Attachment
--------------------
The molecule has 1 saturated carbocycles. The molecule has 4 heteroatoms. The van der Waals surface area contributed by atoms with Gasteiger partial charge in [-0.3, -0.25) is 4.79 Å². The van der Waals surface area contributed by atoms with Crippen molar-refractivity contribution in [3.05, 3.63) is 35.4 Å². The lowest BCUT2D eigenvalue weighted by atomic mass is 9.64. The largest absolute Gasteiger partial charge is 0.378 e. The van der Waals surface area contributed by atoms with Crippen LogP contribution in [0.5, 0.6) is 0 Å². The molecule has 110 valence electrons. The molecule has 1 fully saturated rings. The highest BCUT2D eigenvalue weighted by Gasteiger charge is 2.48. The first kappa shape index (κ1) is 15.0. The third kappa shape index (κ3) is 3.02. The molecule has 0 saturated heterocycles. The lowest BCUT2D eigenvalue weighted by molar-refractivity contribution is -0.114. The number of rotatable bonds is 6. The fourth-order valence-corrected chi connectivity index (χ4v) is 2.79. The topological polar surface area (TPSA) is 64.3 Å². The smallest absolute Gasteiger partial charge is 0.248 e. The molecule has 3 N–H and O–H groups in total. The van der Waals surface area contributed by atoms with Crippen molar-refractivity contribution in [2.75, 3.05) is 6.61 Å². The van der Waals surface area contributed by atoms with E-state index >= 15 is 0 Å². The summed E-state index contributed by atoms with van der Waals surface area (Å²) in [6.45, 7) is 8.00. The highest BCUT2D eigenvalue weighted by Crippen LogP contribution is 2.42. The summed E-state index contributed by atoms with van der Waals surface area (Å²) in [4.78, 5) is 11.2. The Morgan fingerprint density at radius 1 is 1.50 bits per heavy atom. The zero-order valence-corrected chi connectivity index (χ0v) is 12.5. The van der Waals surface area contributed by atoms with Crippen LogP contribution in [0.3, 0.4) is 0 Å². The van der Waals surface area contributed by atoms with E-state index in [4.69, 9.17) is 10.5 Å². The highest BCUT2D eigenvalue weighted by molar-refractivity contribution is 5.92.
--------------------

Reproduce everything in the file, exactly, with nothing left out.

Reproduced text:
The molecule has 1 saturated carbocycles. The molecule has 4 heteroatoms. The van der Waals surface area contributed by atoms with Gasteiger partial charge in [-0.3, -0.25) is 4.79 Å². The van der Waals surface area contributed by atoms with Crippen molar-refractivity contribution in [3.05, 3.63) is 35.4 Å². The lowest BCUT2D eigenvalue weighted by atomic mass is 9.64. The largest absolute Gasteiger partial charge is 0.378 e. The van der Waals surface area contributed by atoms with Crippen LogP contribution in [0.5, 0.6) is 0 Å². The molecule has 110 valence electrons. The molecule has 1 fully saturated rings. The highest BCUT2D eigenvalue weighted by Gasteiger charge is 2.48. The first kappa shape index (κ1) is 15.0. The third kappa shape index (κ3) is 3.02. The molecule has 0 saturated heterocycles. The lowest BCUT2D eigenvalue weighted by molar-refractivity contribution is -0.114. The number of rotatable bonds is 6. The fourth-order valence-corrected chi connectivity index (χ4v) is 2.79. The topological polar surface area (TPSA) is 64.3 Å². The smallest absolute Gasteiger partial charge is 0.248 e. The molecule has 3 N–H and O–H groups in total. The van der Waals surface area contributed by atoms with Crippen molar-refractivity contribution in [2.75, 3.05) is 6.61 Å². The van der Waals surface area contributed by atoms with E-state index >= 15 is 0 Å². The summed E-state index contributed by atoms with van der Waals surface area (Å²) in [6.45, 7) is 8.00. The highest BCUT2D eigenvalue weighted by Crippen LogP contribution is 2.42. The summed E-state index contributed by atoms with van der Waals surface area (Å²) in [4.78, 5) is 11.2. The Morgan fingerprint density at radius 1 is 1.50 bits per heavy atom. The zero-order valence-corrected chi connectivity index (χ0v) is 12.5. The van der Waals surface area contributed by atoms with Crippen LogP contribution in [0.3, 0.4) is 0 Å². The van der Waals surface area contributed by atoms with E-state index in [4.69, 9.17) is 10.5 Å². The highest BCUT2D eigenvalue weighted by molar-refractivity contribution is 5.92.